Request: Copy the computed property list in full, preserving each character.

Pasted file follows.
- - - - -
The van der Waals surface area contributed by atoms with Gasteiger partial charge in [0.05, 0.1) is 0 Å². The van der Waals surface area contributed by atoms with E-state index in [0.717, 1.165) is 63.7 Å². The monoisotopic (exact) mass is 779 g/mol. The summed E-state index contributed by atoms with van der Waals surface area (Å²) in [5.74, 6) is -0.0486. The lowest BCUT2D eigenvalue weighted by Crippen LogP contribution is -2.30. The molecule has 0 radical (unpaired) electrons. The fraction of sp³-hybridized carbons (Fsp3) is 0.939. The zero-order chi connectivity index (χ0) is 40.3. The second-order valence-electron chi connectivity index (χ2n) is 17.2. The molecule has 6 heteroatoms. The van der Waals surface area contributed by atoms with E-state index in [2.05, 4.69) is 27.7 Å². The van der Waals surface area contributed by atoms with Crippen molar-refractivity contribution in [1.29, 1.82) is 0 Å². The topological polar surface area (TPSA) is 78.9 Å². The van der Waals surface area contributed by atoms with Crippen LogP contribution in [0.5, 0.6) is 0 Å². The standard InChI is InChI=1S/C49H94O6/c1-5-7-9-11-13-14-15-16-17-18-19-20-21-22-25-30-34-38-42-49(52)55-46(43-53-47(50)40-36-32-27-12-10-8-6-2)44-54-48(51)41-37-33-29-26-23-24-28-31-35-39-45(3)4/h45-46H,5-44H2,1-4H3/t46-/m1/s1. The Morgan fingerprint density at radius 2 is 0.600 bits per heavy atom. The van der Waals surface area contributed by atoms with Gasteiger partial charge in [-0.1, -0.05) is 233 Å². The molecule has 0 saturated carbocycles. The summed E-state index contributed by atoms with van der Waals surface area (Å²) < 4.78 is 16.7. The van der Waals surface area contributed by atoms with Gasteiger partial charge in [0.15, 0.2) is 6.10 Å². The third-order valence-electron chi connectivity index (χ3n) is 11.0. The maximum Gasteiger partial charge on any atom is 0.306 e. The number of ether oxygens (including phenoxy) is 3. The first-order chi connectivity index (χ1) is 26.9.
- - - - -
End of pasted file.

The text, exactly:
The van der Waals surface area contributed by atoms with Gasteiger partial charge in [0.05, 0.1) is 0 Å². The van der Waals surface area contributed by atoms with E-state index in [0.717, 1.165) is 63.7 Å². The monoisotopic (exact) mass is 779 g/mol. The summed E-state index contributed by atoms with van der Waals surface area (Å²) in [5.74, 6) is -0.0486. The lowest BCUT2D eigenvalue weighted by Crippen LogP contribution is -2.30. The molecule has 0 radical (unpaired) electrons. The fraction of sp³-hybridized carbons (Fsp3) is 0.939. The zero-order chi connectivity index (χ0) is 40.3. The second-order valence-electron chi connectivity index (χ2n) is 17.2. The molecule has 6 heteroatoms. The van der Waals surface area contributed by atoms with E-state index in [2.05, 4.69) is 27.7 Å². The van der Waals surface area contributed by atoms with Crippen molar-refractivity contribution in [1.29, 1.82) is 0 Å². The topological polar surface area (TPSA) is 78.9 Å². The van der Waals surface area contributed by atoms with Crippen LogP contribution in [0.5, 0.6) is 0 Å². The standard InChI is InChI=1S/C49H94O6/c1-5-7-9-11-13-14-15-16-17-18-19-20-21-22-25-30-34-38-42-49(52)55-46(43-53-47(50)40-36-32-27-12-10-8-6-2)44-54-48(51)41-37-33-29-26-23-24-28-31-35-39-45(3)4/h45-46H,5-44H2,1-4H3/t46-/m1/s1. The Morgan fingerprint density at radius 2 is 0.600 bits per heavy atom. The van der Waals surface area contributed by atoms with Gasteiger partial charge in [-0.1, -0.05) is 233 Å². The molecule has 0 saturated carbocycles. The summed E-state index contributed by atoms with van der Waals surface area (Å²) < 4.78 is 16.7. The van der Waals surface area contributed by atoms with Gasteiger partial charge in [0.15, 0.2) is 6.10 Å². The third-order valence-electron chi connectivity index (χ3n) is 11.0. The maximum Gasteiger partial charge on any atom is 0.306 e. The number of ether oxygens (including phenoxy) is 3. The first-order chi connectivity index (χ1) is 26.9.